Are you planning on caravanning around Australia, a big lap perhaps? A trip down the coast to a remote beach somewhere or a family-friendly caravan park? No matter what trip you’re planning, you need to think carefully about how to manage the politics and logistics of living shoulder to shoulder with your nearest and dearest for an extended period. Because no matter how near and how dear, they will start annoying you, a lot, at some stage. This is guaranteed. How catastrophic this annoyance is to your adventure depends on how well you plan, and how you manage these tricky situations. Here are some tips to come back from your trip happy and full of enthusiasm and fond memories, rather than booking your appointment with the divorce or adoption agency- and they just might save you thousands in therapy!

Buy the right caravan

There are a number of questions you should be asking yourself before purchasing a caravan. It’s a big investment, and you want it to be something that brings you years of happy memories and bonding moments with your loved ones. Here are some things to consider (again get everyone’s input on this to get them excited and feeling positive about the whole thing):

  • What mod cons are essential, vs nice to have?
  • Will I want something that’s quick and easy to set up (good for short says) or more elaborate (fine if you’re staying put for a while)
  • How many people will it need to accommodate?
  • What kind of tow vehicle do I need?
  • How self-sufficient can I be?
  • What power requirements will I need?

Make sure you do your research, talk to some experts and purchase a caravan that meets all your ‘must have’ needs and as many of your ‘nice to have’ needs as possible.

Plan together

Whether you’re ambivalent about your itinerary or feel very strongly about how you should fill your days, get everyone involved in the planning process. Including the kids. Sit everyone down over a nice meal, and have a relaxed chat about what everyone would like to do on your adventure. Being involved in the planning will get everyone invested in the holiday and if they’re invested it will matter more to them that you all have a great time. Plus who doesn’t love to plan a trip! Sometimes it can be more fun than the trip itself!

Ensure you have reliable phone coverage

Apart from that fact that you’ll need mobile reception in case of an emergency, when you’re living in close quarters with people you’re going to need an outlet. Make sure you have a good phone plan with reliable coverage (check coverage on your route and at your destination before setting out) for those times when you need to vent. We all do it, it will help keep you sane. It’s amazing how much better it can feel to tell someone not involved just how utterly impossible <insert loved one’s name here> is being. Get it out, calm down and move on. It’s better than having continuous confrontations over the small stuff.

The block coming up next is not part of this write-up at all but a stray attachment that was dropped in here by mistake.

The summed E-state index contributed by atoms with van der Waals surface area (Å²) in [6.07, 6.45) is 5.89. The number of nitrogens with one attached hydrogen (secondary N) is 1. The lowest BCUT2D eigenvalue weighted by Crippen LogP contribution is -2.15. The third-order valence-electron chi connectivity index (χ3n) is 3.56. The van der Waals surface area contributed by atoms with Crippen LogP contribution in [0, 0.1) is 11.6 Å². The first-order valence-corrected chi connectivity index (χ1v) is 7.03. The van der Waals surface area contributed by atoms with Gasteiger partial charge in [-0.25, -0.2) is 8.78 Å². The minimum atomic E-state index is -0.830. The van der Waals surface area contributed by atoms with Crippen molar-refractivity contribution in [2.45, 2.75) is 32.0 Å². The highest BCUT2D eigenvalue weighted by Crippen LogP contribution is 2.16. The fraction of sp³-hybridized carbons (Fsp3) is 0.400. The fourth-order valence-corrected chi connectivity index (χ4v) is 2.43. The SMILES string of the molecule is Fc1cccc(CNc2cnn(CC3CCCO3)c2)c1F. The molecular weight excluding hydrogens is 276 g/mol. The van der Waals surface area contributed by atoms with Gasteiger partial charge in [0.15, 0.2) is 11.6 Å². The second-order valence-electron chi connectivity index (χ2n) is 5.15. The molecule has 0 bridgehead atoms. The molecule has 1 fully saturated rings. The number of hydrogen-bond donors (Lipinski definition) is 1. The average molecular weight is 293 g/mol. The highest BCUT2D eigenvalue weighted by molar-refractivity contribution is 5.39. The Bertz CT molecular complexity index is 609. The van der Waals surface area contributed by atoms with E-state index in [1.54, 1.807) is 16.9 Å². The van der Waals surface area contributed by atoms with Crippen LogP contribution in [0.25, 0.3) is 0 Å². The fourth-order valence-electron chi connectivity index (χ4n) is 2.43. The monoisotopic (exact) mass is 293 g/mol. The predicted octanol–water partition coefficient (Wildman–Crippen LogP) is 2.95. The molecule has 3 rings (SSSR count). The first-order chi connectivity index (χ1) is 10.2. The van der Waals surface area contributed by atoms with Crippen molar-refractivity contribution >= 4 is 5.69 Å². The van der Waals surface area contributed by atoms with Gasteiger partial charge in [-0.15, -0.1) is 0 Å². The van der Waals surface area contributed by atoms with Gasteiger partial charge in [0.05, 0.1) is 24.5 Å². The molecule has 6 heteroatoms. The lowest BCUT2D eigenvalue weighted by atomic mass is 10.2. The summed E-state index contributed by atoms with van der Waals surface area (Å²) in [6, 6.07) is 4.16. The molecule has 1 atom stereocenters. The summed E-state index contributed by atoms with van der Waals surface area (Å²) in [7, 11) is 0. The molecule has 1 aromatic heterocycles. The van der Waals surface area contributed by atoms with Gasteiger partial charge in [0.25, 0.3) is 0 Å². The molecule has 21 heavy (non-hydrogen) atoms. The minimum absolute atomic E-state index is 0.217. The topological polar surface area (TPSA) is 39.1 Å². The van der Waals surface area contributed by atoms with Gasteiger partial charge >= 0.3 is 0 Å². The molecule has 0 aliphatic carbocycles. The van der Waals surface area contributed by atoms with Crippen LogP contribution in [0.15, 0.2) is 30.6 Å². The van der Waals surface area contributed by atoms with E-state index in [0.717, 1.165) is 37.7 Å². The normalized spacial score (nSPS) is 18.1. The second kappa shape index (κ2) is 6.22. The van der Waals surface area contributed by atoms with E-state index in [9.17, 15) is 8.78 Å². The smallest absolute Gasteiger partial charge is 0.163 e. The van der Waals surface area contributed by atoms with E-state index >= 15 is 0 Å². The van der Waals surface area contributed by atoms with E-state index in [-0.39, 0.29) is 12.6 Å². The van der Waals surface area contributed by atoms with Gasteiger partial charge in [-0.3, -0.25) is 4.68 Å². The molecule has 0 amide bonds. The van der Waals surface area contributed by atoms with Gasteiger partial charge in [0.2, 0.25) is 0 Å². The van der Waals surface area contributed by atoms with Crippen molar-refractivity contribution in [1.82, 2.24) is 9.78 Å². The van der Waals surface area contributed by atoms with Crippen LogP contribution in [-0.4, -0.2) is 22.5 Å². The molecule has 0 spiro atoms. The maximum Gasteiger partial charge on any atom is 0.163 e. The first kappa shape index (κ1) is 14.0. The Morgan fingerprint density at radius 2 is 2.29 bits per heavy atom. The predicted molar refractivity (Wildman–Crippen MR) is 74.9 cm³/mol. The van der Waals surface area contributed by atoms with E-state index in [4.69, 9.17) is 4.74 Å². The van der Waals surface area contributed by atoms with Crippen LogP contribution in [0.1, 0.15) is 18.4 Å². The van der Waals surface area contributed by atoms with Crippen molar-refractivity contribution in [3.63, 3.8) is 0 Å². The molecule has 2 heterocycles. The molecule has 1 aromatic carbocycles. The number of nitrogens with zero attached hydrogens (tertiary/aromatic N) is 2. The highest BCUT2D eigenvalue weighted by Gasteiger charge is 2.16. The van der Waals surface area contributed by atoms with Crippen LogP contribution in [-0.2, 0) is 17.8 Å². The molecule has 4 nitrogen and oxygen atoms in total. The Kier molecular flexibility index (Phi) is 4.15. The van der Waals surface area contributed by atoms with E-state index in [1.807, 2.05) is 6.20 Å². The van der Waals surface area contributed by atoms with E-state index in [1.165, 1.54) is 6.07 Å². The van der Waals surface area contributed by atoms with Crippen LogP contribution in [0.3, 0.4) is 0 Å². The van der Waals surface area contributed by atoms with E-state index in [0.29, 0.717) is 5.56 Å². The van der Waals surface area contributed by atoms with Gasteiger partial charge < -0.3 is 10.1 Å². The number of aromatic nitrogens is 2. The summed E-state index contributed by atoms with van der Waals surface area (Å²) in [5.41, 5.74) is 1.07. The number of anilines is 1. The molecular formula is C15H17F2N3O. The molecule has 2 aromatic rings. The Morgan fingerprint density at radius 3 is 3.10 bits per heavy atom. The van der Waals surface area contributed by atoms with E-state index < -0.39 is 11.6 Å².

Know your triggers

Do some self-reflection before you head off, and work out what sets you off. Do you get hangry (angry when hungry)? Tend to snap at people if you don’t get a solid 8 hours sleep? Maybe the heat makes you cranky? Whatever it is, we all have them and it’s completely human to get annoyed sometimes. The trick is to understand what might make you this way and try to head it off at the pass. Pack snacks so you can keep your blood sugar levels up. Ensure your caravan has reliable air conditioning or some good fans to circulate the air. Make sure your sleeping arrangements are comfortable and the noise is kept to a minimum at night, where possible. Keeping everyone rested, cool and fed will make a world of difference to everyone’s mood.

Make friends

Waking up, eating, socialising, going to bed and repeat with the same people can get old. In your ‘normal’ life you have the opportunity, generally, to get a change of scenery- even if it’s going to work, to shake things up a bit and keep you out of a rut. The good news is you are sitting on a gold mine of potential new buddies at any caravan or camping site. People with shared interests, probably the same stressors, and likely many looking for a new friendly face to give them a break from the same people they’ve been living in a confined space with for days/weeks on end. There is an etiquette at caravan sites, generally, where people’s space and privacy is respected. If you don’t look like you want to chat, people will likely leave you alone. If you’re keen to make friends outside your travelling group, try smiling at people you pass at the site, have a chat over the BBQ or at the toilet block. If you’re open to making friends and send the right signals to let people know, some great mates can be made while caravanning. These new mates might have kids who can entertain yours, the possibilities are endless.

Travelling with people can be tricky. Add to that the pressure of living with others in a confined space while caravanning around Australia, and you could be looking at a very short trip or stressful atmosphere on your great adventure- no one wants that. Sit down and do some planning before setting off, think about yourself, your travel companions and how you can facilitate a comfortable trip and manage the stress levels as best you can – control what you can control. You will always have surprises along the way- that’s part of the magic of caravanning, but a bit of planning and self-reflection will give you a wonderful chance to have a trip of a life time. Which is what it’s all about, really.